HGV driver shortage sees UK haulage boss defend EU referendum 'Brexit is a good thing!'

Brexit has been defended as a “good thing” for Britain’s HGV driving industry amid attempts to link the EU referendum result with supplies chain problems and shortages at petrol stations. Andrew Eburne, managing director of J Coates HGV Services Ltd, has told GB News that, far from the lorry driver shortage being a result of the UK leaving the bloc, Britons are “incentivised” to apply for driver jobs as pay has increased.

Mr Eburne told GB News: “Brexit is a good thing for the industry or a good thing for the country as regards to the driver situation.

“Before Brexit, the industry was relying on cheap labour coming in from Europe. No doubt about that.

“Which then prevented or it did not incentivise UK citizens to do those jobs because they didn’t feel that it was paid enough.

“Now the wages are going through the roof we get inundated with phone calls with people wanting to be drivers.”

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Mr Eburne continued: “We are seeing on a daily basis a lot of older drivers coming back to the industry because the wages are going up.

“They have gone away done something else and come back.

“There’s guys who just want to do part-time work, it gives you such a wide variety of work.

“There is always going to be a need for drivers.”

Almost 200 military personnel – including 100 drivers – have been undertaking training at haulier sites and will start deliveries to help relieve the situation at petrol stations, which ministers insist is stabilising.

The Government also announced that a temporary visa scheme for nearly 5,000 foreign food haulage drivers that was due to expire on December 24 will now be extended to the end of February, following criticism of its attractiveness to drivers.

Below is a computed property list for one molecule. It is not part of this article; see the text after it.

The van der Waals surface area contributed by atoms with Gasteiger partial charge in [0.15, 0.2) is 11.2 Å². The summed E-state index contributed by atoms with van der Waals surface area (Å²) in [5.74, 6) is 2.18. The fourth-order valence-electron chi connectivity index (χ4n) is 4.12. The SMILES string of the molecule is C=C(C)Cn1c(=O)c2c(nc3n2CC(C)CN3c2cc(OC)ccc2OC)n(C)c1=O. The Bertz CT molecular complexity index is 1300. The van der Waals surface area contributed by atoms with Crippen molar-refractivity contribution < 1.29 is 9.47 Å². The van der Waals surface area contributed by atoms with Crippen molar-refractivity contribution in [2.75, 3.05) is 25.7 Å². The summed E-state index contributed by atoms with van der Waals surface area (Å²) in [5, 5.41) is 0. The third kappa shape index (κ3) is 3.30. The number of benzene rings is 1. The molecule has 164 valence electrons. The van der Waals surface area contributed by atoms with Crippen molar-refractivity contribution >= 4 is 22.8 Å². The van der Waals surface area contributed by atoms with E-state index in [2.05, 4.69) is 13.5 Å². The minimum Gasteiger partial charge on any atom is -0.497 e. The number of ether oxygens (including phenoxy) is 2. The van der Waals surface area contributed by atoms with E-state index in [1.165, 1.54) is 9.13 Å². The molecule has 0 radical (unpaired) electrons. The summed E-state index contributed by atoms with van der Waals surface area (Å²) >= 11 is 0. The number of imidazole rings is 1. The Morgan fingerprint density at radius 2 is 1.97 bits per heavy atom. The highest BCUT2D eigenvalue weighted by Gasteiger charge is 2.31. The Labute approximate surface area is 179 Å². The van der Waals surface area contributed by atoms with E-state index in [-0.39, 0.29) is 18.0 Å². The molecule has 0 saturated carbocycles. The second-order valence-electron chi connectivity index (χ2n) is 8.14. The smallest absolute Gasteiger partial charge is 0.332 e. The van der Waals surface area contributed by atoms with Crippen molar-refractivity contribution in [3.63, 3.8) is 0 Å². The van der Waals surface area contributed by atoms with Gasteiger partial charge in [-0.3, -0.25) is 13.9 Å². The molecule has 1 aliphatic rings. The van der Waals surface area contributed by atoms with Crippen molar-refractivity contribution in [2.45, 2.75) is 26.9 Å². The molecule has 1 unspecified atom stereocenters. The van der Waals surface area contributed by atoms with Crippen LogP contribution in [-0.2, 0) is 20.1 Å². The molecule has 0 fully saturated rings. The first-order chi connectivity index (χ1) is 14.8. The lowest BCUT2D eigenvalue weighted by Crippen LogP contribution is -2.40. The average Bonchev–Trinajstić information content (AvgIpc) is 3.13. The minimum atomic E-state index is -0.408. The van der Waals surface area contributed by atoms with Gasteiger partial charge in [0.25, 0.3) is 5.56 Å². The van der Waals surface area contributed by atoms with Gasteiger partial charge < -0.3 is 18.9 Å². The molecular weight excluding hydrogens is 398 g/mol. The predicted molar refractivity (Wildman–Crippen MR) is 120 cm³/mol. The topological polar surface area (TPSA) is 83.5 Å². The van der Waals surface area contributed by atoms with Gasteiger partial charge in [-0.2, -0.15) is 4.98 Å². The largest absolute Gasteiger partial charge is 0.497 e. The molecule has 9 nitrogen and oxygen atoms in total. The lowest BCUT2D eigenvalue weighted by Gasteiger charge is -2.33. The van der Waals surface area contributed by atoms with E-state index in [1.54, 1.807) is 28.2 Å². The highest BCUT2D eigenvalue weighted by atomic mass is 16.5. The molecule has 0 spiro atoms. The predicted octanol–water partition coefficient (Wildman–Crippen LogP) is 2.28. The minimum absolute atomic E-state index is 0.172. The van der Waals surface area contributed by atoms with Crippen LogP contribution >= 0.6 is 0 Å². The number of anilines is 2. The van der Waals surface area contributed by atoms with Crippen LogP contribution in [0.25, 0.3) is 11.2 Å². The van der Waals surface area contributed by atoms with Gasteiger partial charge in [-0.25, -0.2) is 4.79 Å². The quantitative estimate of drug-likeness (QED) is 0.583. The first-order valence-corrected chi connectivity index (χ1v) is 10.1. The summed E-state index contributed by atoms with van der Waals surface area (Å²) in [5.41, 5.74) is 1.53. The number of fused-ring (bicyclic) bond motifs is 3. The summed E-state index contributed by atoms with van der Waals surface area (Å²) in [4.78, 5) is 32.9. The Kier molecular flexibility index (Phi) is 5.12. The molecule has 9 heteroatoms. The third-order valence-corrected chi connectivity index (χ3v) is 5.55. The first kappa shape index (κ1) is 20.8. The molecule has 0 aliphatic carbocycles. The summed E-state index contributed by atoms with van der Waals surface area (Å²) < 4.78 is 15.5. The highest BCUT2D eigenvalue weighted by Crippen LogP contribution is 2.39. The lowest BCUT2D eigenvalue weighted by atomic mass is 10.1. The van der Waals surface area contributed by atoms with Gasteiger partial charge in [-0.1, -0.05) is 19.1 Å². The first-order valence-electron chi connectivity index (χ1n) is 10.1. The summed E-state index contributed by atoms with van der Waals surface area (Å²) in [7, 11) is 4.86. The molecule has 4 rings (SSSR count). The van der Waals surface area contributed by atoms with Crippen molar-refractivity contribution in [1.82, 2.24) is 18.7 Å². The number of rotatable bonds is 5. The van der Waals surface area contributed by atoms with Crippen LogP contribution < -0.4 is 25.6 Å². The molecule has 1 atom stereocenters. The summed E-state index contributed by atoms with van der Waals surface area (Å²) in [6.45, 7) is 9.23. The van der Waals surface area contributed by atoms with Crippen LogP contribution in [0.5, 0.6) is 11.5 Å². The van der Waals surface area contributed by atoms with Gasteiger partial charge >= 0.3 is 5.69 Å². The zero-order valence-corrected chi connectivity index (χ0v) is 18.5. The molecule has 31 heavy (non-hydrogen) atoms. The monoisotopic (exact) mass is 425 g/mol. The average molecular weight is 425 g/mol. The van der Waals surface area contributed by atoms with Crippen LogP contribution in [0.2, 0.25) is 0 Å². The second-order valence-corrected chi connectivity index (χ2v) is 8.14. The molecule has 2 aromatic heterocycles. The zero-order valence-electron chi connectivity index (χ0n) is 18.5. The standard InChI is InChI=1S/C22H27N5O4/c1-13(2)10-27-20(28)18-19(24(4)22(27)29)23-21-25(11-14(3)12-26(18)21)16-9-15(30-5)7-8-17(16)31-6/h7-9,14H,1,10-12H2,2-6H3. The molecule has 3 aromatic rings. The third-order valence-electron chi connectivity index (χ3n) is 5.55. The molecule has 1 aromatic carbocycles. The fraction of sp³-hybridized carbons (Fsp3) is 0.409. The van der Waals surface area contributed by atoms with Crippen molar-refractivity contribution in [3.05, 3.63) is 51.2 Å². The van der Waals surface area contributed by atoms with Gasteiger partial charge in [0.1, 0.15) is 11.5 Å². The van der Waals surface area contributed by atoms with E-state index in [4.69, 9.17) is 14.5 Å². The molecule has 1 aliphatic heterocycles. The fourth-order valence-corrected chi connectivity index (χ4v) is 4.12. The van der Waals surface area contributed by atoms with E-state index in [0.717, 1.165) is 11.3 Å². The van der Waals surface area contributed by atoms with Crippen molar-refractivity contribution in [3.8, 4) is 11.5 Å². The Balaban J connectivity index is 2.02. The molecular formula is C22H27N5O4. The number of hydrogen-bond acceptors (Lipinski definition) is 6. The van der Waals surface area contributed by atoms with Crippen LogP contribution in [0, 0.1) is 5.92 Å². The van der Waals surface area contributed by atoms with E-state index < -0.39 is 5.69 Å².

Chancellor of the Duchy of Lancaster Steve Barclay said: “The Government has taken decisive action to tackle the short-term disruption to our supply chains, and in particular the flow of fuel to forecourts.

“We are now seeing the impact of these interventions with more fuel being delivered to forecourts than sold and, if people continue to revert to their normal buying patterns, we will see smaller queues and prevent petrol stations closing.”

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Business Secretary Kwasi Kwarteng added: “UK forecourt stock levels are trending up, deliveries of fuel to forecourts are above normal levels, and fuel demand is stabilising.

“It’s important to stress there is no national shortage of fuel in the UK, and people should continue to buy fuel as normal.”

The Government has said there is no national fuel shortage, but Chancellor Rishi Sunak told the Daily Mail that there is global disruption to supply chains in other industries.

He told the paper: “These shortages are very real”, adding: “We’re seeing real disruptions in supply chains in different sectors, not just here but around the world. We are determined to do what we can to try to mitigate as much of this as we can.”

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